The time for our ancient philosophy to become relevant in the digital age is back – and why not? Unlike the Gregorian system of calculating/measuring time, we believe that everything in life (the good times and the bad times) is cyclical.

Yoga is on everyone’s lips and hips, self-help and self-awareness books in the West package and promote our ancient traditions vigorously/avidly/enthusiastically and we have gurus who can not only earn the devotion of corporate honchos,  but start corporate empires as well!

Mythologists have got our stories, not just at bedtime, but  to boardrooms and work spaces as well.

The basic question: How can I be happy?

Everyone is asking, even if in differing ways, how can I be happy? How can I minimise the bad and sad stuff (whether it’s having an odd numbered car on an even day or the loss of a loved one)? How can my plan for my life be played out in the way I want it to?

We ask this question almost as if sad and fearful events are not good and need to be not only reduced but eliminated altogether.

I ask these questions of myself as I flip through Facebook posts during the morning drive to work, posts from gurujis, quotes from sacred texts, tweets from mythology, life experiences from friends across the globe – all give me various answers, and what with WhatsApp groups adding to the pile of suggestions, by 9am, my mind is overwhelmed with information for that most basic of my questions: How can I be happy?

I would really love to have a simple formula, that helps me sort out the quotes, lessons, images and video clips in a way I can easily understand and apply when my boss yells at me for no fault of mine, when I have to console a colleague who feels unfairly treated or when a candidate to whom I have made an offer changes her mind at the last minute on joining my team.

At these times, it’s hard to recall the lovely quotes, stories and dictums. I just want to tear the little hair I have, fling things around and scream.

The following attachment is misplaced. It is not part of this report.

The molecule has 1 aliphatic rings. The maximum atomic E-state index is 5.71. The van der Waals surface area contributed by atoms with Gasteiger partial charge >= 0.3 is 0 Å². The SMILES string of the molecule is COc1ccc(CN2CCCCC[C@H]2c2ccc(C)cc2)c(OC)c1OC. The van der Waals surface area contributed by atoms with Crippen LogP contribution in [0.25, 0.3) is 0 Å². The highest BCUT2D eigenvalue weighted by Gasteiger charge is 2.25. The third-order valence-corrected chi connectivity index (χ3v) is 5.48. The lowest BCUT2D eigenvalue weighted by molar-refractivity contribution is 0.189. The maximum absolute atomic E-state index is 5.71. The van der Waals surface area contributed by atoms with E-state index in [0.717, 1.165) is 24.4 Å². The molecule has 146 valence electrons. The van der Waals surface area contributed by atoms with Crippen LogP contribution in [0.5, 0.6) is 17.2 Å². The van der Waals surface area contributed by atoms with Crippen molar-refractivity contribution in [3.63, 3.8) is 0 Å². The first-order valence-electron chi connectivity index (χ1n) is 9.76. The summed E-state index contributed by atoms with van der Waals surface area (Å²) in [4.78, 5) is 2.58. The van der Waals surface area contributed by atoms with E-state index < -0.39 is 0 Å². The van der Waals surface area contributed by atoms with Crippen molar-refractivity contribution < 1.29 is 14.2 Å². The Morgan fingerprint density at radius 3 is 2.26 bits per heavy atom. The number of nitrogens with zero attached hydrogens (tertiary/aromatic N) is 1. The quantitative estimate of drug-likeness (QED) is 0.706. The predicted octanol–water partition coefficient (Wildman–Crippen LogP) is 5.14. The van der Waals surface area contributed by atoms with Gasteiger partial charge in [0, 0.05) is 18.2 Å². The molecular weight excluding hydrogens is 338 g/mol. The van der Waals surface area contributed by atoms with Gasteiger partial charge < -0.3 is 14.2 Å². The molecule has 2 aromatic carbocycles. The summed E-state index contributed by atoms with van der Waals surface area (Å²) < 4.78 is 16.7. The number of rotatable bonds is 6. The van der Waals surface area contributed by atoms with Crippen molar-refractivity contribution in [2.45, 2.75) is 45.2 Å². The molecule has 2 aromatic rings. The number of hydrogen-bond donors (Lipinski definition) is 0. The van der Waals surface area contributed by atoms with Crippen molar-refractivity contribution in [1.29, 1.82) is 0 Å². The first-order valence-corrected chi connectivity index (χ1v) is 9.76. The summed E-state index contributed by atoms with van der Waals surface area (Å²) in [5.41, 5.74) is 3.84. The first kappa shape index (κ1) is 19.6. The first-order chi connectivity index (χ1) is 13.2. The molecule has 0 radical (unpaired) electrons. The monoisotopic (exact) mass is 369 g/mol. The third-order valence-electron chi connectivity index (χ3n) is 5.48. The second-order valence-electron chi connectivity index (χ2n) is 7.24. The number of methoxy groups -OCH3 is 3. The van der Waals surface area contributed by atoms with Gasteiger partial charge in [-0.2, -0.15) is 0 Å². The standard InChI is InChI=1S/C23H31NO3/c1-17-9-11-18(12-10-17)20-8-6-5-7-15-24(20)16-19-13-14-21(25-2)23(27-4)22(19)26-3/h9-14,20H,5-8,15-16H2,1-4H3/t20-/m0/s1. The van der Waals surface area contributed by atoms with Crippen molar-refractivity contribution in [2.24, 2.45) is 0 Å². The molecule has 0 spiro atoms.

Spiritual and philosophic traditions have been around since Hinduism started. They focus on knowledge, existence and what is real around us. Surely, then, some bright spark in the old days would have thought of an answer to my basic question: How can I be happy?

Indeed they did, and offered a simple four-level model that in turn can be translated into a three-step action process.

Recognise the model in your life and you can easily put into practice all the quotes and stories, and since it is not connected directly to any one religion, it’s universal.

The focus of the model is philosophic and spiritual, so it’s not as much about closeness with God as closeness with oneself. My happiness is in my hands.

The core of Hindu philosophy lies in the Upanishads. Although Vedic hymns are incantations to gods or rules for performing sacrifices, the Upanishads deal with the ultimate consciousness and make no mention of any God.

Sankara, Ramanuja and Madhava wrote commentaries for the principal Upanishads, and these form the core of  ancient HIndu philosophy. They are couched in a complex language for they were, as their name indicates, meant to be learned through dialogue with a teacher.

So how do we net junkies who read, watch, hear, and have no teacher except a computer screen, learn how to be happy?

That’s where the Dharmashastras of Manu, Yagnavalkya and others help. They give us the two part model of how all of us aim for moksha but we are constantly motivated by the twin desires of artha andkama. It is our reality that we live in a world of animate and inanimate objects, and, therefore must be guided by dharma to satisfy our desires but not be enslaved by them.

In the model, every constituent part is important and supports the other. As always, in philosophy, Ayurveda or food, it’s about balance and not one being more important than the other.


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